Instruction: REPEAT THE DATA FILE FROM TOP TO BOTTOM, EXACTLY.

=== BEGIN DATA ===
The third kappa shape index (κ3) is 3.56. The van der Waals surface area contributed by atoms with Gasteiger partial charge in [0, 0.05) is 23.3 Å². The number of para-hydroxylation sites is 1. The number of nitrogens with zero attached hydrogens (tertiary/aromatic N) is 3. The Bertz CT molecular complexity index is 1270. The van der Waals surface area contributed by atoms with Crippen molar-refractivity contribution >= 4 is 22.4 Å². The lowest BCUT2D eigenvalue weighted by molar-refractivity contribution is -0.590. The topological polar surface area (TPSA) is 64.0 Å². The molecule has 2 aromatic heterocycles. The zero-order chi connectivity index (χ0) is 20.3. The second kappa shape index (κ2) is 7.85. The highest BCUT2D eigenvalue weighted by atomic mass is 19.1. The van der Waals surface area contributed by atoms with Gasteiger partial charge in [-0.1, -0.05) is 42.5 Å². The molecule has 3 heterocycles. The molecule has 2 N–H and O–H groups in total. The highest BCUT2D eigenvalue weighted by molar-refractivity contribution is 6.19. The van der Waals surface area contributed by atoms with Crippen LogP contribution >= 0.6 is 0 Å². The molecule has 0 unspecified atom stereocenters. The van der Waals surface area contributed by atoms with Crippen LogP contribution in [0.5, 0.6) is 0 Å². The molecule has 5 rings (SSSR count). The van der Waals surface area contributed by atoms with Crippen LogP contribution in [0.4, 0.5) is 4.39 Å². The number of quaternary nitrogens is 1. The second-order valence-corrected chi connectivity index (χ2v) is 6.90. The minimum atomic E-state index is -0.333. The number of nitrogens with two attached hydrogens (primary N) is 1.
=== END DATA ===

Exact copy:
The third kappa shape index (κ3) is 3.56. The van der Waals surface area contributed by atoms with Gasteiger partial charge in [0, 0.05) is 23.3 Å². The number of para-hydroxylation sites is 1. The number of nitrogens with zero attached hydrogens (tertiary/aromatic N) is 3. The Bertz CT molecular complexity index is 1270. The van der Waals surface area contributed by atoms with Crippen molar-refractivity contribution >= 4 is 22.4 Å². The lowest BCUT2D eigenvalue weighted by molar-refractivity contribution is -0.590. The topological polar surface area (TPSA) is 64.0 Å². The molecule has 2 aromatic heterocycles. The zero-order chi connectivity index (χ0) is 20.3. The second kappa shape index (κ2) is 7.85. The highest BCUT2D eigenvalue weighted by atomic mass is 19.1. The van der Waals surface area contributed by atoms with Gasteiger partial charge in [-0.1, -0.05) is 42.5 Å². The molecule has 3 heterocycles. The molecule has 2 N–H and O–H groups in total. The highest BCUT2D eigenvalue weighted by molar-refractivity contribution is 6.19. The van der Waals surface area contributed by atoms with Crippen LogP contribution >= 0.6 is 0 Å². The molecule has 0 unspecified atom stereocenters. The van der Waals surface area contributed by atoms with Crippen LogP contribution in [0.5, 0.6) is 0 Å². The molecule has 5 rings (SSSR count). The van der Waals surface area contributed by atoms with Crippen LogP contribution in [0.4, 0.5) is 4.39 Å². The number of quaternary nitrogens is 1. The second-order valence-corrected chi connectivity index (χ2v) is 6.90. The minimum atomic E-state index is -0.333. The number of nitrogens with two attached hydrogens (primary N) is 1.